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   Chapter 10 Hikers’ Hut

Attention Span and Other Stories By PaulineWiles Characters: 5107

Updated: 2018-01-11 12:02

I travel a lot for business.

Far from being tedious, I find the plane is an excellent hunting ground. For men, I mean.

After all, you can learn so much about someone during the cramped, dull conditions of a longhaul flight. I look for wedding rings, of course. That's a rule I don't break, unlike some. But even so, now they've done away with the smoking section (thank goodness), it would be so helpful if the airlines could seat people by relationship status. Seating for singles would make my life so much easier. In fact, I must pop that one in the suggestion box.

For example, if a man looks promising but tilts his seat back as soon as the seatbelt sign goes out, it's likely he's inconsiderate. If his nose is in his laptop for the whole flight, there's a danger he's a workaholic.

When he takes his shoes off, do his feet stink? Does he guzzle too much wine? Does he snore during his nap? Does he tackle the meal with disdain, or enthusiasm? If he leaves most of it, he could be the fussy type. Or if he does eat it, and the result is scattered debris, he might well be messy to live with. Or does he take time to fit it all back on the tray, like a Tetris puzzle? That could be a warning of OCD tendencies. Either that, or he's a software engineer. Does he look sexy and rumpled with a day's beard growth… or just rumpled?

Yes: an overnight flight is such an intimate environment, you can deduce as much about an IFB – that's Inflight Boyfriend – while crossing the Atlantic, as you would in a month's worth of dates. My peripheral vision is as sharp as an owl's.

Call me picky, but I'll only consider a guy if he waits for me to make the first move. Just because I'm up here and wearing lipstick doesn't mean I'm easy. And even when I start flirting, any inappropriate questions – like have I joined the Mile High Club, or where precisely I'm staying, for example – and I shut them down cold.

If I'm really lucky, something untoward happens, which is priceless information for how he'd respond in a crisis. For example, en route to Dubai, I was chatting happily with a witty graphic designer when the kid next to him threw up. Charisma turned instantly to sulks and I knew it was time to move on.

And I'll never forget the gorgeous hunk – Houston, I like to call him, as that's where we were heading – whom I fancied the moment he shrugged off his jacket to reveal perfectly toned arms and a tattoo of a kingfisher, my favourite bird. Unfortunately we hit turbulence mid-Atlantic and Houston screamed like a girl. So tha

t was the end of that.

Then there was John. The signs were so auspicious: a business class seat and he was reading the Financial Times. He drank in moderation, and reacted well when an elderly passenger stumbled and stepped on his foot. We went out for three months and it was looking rosy, until he accepted a job in Shanghai without consulting me. Still, it'll be nice to know someone in China.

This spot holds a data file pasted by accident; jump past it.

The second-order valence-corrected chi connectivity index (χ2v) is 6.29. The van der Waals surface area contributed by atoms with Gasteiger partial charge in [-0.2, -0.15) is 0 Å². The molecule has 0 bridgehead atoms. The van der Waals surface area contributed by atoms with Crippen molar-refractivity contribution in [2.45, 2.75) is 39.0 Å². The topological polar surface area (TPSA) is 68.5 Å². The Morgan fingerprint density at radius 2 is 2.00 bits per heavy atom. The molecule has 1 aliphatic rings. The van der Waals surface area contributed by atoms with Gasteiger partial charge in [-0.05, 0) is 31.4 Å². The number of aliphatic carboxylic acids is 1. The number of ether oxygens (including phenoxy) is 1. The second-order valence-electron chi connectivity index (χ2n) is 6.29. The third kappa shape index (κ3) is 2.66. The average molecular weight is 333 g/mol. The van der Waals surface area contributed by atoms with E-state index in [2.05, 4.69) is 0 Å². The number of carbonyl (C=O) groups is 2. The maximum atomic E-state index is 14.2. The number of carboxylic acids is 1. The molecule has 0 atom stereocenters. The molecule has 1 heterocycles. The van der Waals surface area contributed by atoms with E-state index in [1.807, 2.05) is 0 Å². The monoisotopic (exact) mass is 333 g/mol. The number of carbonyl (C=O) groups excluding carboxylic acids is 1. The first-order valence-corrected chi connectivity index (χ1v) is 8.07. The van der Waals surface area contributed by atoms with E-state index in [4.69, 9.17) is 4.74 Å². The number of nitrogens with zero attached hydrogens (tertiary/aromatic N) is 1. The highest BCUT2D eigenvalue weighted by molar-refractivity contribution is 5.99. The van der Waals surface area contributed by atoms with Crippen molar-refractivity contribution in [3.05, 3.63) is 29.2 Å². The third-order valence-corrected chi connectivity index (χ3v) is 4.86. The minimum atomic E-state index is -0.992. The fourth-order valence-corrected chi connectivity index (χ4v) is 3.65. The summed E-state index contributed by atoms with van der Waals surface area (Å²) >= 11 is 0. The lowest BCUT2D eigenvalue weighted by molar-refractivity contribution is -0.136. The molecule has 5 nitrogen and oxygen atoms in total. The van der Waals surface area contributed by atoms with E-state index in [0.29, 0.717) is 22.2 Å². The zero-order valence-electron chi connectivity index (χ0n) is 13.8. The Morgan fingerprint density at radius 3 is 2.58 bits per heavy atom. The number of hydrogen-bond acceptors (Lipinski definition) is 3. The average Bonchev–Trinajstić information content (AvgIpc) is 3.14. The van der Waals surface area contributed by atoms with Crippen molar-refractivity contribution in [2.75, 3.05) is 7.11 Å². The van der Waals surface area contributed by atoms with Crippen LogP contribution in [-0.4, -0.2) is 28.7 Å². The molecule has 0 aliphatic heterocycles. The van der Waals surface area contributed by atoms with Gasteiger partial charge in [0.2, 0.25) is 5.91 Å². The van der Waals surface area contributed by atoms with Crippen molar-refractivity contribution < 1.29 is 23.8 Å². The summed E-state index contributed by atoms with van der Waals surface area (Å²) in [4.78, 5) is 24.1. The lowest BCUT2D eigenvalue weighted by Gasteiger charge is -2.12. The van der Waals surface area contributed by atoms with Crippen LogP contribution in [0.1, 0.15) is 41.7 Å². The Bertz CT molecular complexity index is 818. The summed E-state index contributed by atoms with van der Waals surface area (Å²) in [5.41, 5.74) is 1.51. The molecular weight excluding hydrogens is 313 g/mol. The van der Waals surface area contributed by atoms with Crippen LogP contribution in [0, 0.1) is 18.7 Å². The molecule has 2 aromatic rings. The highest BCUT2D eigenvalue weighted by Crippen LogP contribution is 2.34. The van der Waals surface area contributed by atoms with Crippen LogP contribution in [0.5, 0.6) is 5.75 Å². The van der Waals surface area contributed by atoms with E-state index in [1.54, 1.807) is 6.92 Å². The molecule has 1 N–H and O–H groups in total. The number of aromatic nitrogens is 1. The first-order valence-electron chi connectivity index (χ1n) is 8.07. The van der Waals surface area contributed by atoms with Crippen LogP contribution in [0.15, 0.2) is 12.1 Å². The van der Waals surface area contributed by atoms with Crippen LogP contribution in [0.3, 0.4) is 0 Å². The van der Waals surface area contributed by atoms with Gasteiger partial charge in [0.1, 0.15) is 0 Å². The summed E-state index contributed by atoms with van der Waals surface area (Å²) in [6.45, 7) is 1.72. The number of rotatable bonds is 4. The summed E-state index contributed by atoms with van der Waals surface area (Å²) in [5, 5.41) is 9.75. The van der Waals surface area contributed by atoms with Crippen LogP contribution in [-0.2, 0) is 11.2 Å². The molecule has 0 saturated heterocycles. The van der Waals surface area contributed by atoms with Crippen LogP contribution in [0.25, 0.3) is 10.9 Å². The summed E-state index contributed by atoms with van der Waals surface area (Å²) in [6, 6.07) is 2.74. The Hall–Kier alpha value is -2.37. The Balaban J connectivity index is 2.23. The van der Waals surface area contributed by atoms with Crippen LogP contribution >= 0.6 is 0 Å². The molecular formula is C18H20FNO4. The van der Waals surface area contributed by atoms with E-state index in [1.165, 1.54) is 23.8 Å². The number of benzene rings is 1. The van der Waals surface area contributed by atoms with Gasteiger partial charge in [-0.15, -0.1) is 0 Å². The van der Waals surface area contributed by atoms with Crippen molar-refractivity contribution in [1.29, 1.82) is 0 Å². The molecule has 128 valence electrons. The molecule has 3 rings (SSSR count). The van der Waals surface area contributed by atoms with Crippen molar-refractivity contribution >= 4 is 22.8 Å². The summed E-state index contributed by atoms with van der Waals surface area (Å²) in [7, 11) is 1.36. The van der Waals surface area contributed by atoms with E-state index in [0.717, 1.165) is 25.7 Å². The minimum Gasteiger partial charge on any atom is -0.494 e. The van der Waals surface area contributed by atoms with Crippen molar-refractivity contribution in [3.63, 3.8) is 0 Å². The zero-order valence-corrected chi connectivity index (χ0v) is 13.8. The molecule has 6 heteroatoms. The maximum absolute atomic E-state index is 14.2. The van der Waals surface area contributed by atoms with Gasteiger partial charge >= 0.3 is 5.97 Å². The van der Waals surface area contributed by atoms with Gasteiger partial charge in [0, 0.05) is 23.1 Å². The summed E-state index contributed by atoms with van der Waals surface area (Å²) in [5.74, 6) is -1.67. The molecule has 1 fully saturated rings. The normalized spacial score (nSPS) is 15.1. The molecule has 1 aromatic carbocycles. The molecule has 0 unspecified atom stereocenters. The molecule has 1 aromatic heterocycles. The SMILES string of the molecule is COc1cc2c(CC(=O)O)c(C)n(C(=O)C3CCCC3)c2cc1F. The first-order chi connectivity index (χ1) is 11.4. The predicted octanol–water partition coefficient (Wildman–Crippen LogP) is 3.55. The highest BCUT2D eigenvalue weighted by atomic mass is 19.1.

But I digress.

This chap in 12C, he looks promising. A serious-looking novel, nothing too gory. The vegetarian meal implies he's either health-conscious or an animal lover, both fine with me.

My onboard smile is never far away. 'Looks like you have business in New York, ' I say. A reasonable guess from his suit trousers, blue shirt, and loosened tie. That, and the fact the plane is heading for JFK.

'Yes.' He smiles, a little wearily. 'Again.'

'I love the Big Apple, ' I say. 'It energises me.'

He closes his book. 'Perhaps I'm missing its finer points.'


By the time we're on final approach I have his phone number, which he assures me will work as well in Manhattan as in Maidenhead. I don't like to give out my contact information, much better this way.

'I'll give you a ring tonight, ' I say, calculating I'll have time for a nap beforehand. 'Now sorry, I have a few things I need to do before we land.'

'Of course.' He dutifully stows his belongings: another good sign, not a rebel.

I don't see him again until just before he disembarks, when he gives me a cheery wink. 'Looking forward to it, ' he says, laptop bag slung over one shoulder as he trudges with the others up the jetty.

My friend Patty, also stationed at the main door to bid farewell to our passengers, overhears. 'I don't believe you.' She rolls her eyes. 'You're going to get into trouble one of these days.'

'There's no policy against it, ' I reply. I'm not stupid, I checked the crew handbook. 'Anyway, you can't talk about being overfamiliar.' Patty transferred to us from American Airlines and became a laughing stock when she failed to recognise Earl Spencer in first class one day. 'You blundered in and asked Princess Diana's brother if you could call him Chuck.'


On the crew bus to our hotel, Patty says, 'I assume you have plans for tonight?'

'Yep, ' I say cheerfully. 'With 12C.'

'Good luck, ' she says, yawning. 'Hope he's the one.'

I smile. I hope so too, but it doesn't matter much if he's not. I also have business cards from 18A, 9F, and 25D.

After all, there are plenty more fish in the sky.

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